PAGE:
What does the UK Spring Statement mean for families?

On the same day (Wednesday 23 March) as it was announced that UK inflation rates had hit a 30 year high of 6.2%, the Chancellor of the Exchequer Rishi Sunak delivered his Spring Statement, outlining his plans to build a stronger economy and stronger household finances, while reflecting on the war in Ukraine and the impact it has had on the cost of living here in the UK.

At a time when households are facing a real cost of living crisis due to rising costs for essentials like food and fuel, there was significant pressure on the Chancellor to reverse a planned increase to National Insurance Contributions (NIC) and to uprate benefits in line with the rising inflation rate. He did neither, instead focusing on a cut to fuel duty, raising the threshold at which workers start to pay National Insurance and announcing a 1p reduction in income tax, to come into effect from 2024. The general reaction to the Spring Statement has been that more could have been done to support those who are struggling now to make ends meet. Even the Government’s own fiscal watchdog, the Office for Budget Responsibility warns that living standards will fall at the fastest pace on record.


Some key points either announced or confirmed today:

  • a rise in the National Living Wage to £9.50 per hour from April 2022 for those aged over 23
  • National Insurance rising by 1.25 percentage points for the NHS Levy
  • a cut in fuel duty by 5 pence per litre
  • National Insurance threshold to rise in July to £12,570 aligning it with the Income Tax personal allowance.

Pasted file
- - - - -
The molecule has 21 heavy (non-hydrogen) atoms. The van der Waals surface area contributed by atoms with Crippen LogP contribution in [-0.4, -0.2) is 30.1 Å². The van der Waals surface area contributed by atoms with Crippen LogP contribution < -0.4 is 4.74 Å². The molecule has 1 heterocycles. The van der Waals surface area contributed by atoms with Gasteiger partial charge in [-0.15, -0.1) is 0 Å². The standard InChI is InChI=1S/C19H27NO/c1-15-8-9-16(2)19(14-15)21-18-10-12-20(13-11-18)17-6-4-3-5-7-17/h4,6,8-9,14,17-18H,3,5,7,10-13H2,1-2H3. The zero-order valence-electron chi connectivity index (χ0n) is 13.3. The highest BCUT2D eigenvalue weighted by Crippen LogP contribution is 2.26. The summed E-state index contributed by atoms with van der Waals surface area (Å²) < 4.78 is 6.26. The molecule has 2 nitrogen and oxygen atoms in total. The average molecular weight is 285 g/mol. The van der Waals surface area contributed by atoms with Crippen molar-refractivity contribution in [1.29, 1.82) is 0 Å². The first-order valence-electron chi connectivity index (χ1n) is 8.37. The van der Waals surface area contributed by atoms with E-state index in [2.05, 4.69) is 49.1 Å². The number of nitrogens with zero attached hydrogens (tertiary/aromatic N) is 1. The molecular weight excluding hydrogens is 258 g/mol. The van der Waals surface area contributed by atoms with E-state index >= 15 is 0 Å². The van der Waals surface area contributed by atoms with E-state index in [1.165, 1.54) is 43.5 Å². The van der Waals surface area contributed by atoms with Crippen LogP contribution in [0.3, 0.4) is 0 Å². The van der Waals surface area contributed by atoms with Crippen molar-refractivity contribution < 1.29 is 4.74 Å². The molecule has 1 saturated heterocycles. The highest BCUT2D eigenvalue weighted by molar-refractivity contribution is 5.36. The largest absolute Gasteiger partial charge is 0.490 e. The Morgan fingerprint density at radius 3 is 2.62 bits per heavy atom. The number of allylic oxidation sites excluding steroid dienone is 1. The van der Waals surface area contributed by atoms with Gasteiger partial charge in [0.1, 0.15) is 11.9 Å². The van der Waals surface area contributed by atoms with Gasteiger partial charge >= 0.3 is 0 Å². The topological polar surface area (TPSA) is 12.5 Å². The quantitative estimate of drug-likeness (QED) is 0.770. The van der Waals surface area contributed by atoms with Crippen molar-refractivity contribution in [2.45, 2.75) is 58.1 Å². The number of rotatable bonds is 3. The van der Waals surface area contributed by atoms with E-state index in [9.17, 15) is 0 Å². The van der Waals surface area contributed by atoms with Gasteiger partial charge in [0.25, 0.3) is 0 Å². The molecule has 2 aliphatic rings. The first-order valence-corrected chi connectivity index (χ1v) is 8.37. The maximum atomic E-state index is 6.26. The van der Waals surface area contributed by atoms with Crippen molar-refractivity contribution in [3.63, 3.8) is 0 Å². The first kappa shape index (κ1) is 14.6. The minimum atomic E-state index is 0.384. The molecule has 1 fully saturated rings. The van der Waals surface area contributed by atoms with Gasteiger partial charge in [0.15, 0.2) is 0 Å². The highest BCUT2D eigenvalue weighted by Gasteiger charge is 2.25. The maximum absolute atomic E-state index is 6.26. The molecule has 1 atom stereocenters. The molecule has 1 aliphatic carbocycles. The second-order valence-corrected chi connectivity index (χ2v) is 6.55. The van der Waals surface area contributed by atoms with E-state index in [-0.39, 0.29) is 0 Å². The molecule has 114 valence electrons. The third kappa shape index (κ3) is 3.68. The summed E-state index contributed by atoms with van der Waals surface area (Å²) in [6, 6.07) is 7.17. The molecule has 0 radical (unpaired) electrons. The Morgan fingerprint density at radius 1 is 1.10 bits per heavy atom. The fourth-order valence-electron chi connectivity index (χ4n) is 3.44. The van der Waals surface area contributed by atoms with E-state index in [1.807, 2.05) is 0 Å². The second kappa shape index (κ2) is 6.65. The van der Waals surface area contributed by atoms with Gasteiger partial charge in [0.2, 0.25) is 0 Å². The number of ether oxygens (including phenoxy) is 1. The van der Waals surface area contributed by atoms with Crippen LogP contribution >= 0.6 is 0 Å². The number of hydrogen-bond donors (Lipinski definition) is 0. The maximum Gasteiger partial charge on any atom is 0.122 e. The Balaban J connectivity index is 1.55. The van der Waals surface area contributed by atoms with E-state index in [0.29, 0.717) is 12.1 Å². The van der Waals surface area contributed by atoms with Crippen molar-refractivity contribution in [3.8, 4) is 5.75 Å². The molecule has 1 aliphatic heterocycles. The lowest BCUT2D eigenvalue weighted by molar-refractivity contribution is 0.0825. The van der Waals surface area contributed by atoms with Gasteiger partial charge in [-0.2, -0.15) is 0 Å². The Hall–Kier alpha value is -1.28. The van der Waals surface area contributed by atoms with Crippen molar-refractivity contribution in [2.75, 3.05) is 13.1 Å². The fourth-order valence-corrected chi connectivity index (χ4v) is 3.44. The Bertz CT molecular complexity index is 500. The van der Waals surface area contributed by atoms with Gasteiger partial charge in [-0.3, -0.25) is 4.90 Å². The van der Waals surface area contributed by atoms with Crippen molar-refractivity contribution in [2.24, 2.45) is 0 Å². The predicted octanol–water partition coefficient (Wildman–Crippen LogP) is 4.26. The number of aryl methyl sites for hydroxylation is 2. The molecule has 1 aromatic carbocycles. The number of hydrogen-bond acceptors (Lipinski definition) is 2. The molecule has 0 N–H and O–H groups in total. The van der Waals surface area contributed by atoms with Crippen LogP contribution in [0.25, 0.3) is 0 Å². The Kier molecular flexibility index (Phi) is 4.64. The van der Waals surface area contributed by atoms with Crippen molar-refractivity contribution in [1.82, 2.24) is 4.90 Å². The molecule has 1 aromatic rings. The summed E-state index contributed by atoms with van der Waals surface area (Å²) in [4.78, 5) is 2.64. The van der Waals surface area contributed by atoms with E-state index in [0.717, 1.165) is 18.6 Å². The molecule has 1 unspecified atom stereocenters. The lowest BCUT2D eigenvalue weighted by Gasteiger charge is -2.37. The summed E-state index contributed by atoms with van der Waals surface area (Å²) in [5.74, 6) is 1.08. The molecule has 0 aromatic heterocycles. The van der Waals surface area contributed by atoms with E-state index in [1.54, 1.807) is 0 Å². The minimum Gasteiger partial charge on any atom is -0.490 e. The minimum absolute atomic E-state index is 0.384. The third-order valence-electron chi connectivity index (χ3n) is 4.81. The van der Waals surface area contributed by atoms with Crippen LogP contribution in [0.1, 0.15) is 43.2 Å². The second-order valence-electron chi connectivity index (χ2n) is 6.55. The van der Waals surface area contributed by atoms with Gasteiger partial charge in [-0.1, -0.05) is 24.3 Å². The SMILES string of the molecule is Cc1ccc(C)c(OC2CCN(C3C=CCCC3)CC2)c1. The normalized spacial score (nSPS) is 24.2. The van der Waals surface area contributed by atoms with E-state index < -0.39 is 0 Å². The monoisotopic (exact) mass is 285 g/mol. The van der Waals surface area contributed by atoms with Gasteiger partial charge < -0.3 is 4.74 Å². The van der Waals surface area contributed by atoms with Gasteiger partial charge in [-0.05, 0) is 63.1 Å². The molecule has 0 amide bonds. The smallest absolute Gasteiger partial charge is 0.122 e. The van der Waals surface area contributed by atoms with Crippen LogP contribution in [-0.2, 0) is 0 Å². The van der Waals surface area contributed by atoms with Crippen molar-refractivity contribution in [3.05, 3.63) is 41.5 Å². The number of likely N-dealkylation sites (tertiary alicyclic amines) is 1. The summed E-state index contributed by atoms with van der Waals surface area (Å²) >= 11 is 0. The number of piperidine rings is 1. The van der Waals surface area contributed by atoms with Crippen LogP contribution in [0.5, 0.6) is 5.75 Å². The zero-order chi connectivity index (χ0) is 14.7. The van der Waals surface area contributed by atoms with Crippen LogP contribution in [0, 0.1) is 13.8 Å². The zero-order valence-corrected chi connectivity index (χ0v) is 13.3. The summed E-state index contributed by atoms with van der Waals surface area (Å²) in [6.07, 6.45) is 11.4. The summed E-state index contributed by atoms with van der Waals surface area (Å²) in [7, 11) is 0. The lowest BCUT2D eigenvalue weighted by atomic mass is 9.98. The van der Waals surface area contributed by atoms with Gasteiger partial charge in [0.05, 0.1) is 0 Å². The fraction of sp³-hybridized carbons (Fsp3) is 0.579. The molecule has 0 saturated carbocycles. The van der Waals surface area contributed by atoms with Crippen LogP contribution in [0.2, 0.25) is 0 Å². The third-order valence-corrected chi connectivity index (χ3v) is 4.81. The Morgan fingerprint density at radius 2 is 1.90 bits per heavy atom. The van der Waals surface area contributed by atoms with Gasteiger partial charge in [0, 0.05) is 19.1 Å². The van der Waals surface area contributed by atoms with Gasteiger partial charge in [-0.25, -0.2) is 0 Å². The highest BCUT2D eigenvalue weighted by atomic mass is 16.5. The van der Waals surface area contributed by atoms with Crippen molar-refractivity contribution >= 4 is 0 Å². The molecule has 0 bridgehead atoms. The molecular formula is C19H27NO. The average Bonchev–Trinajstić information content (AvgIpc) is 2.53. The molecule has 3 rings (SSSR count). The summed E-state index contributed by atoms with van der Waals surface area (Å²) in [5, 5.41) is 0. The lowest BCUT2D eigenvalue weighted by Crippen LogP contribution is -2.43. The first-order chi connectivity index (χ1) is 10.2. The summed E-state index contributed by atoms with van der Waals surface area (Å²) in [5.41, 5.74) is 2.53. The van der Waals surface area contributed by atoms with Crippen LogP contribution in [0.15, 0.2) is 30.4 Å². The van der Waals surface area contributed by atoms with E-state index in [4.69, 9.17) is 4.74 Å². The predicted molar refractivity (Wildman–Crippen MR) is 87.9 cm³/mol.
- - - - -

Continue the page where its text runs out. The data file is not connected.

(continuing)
There were no new measures announced to assist households who are in receipt of benefits with the rising cost of living, with Universal Credit and other benefits rising by 3.1% as announced back in October 2021, this is well below the current rate of inflation, which the Bank of England expects to rise above 8% this year.

Read the full detail on today’s Statement on the Government’s website: here.

It is important to note that some parts of the Spring Statement impact the whole of the UK while in other areas, such as the scrapping of VAT on home energy-saving measures, they do not affect Northern Ireland at this time. Where extra spending is announced on areas that affect England only, the devolved nations are allocated an equivalent sum of money using a formula known as the Barnett formula – it is up to Ministers in the devolved governments to decide how this money is allocated.

National Living and Minimum Wages

From April 2022 there will be an increase in the National Living and Minimum Wages across the UK. The National Living Wage will increase from £8.91 to £9.50 an hour.

The rates are set out below:

  • £9.50 per hour for workers aged 23 years and over – National Living Wage
  • £9.18 per hour for workers aged 21-22 years
  • £6.83 per hour for workers aged 18-20 years
  • £4.81 per hour for all workers under the age of 18, who are no longer of compulsory school age
  • £4.81 per hour for apprentices under 19, or for first year apprentices aged 19 or over.

Additionally, many will be concerned about the impact of the increase in National Insurance which also is implemented from April 2022 for both employers and employees.

Increase in National Insurance Contributions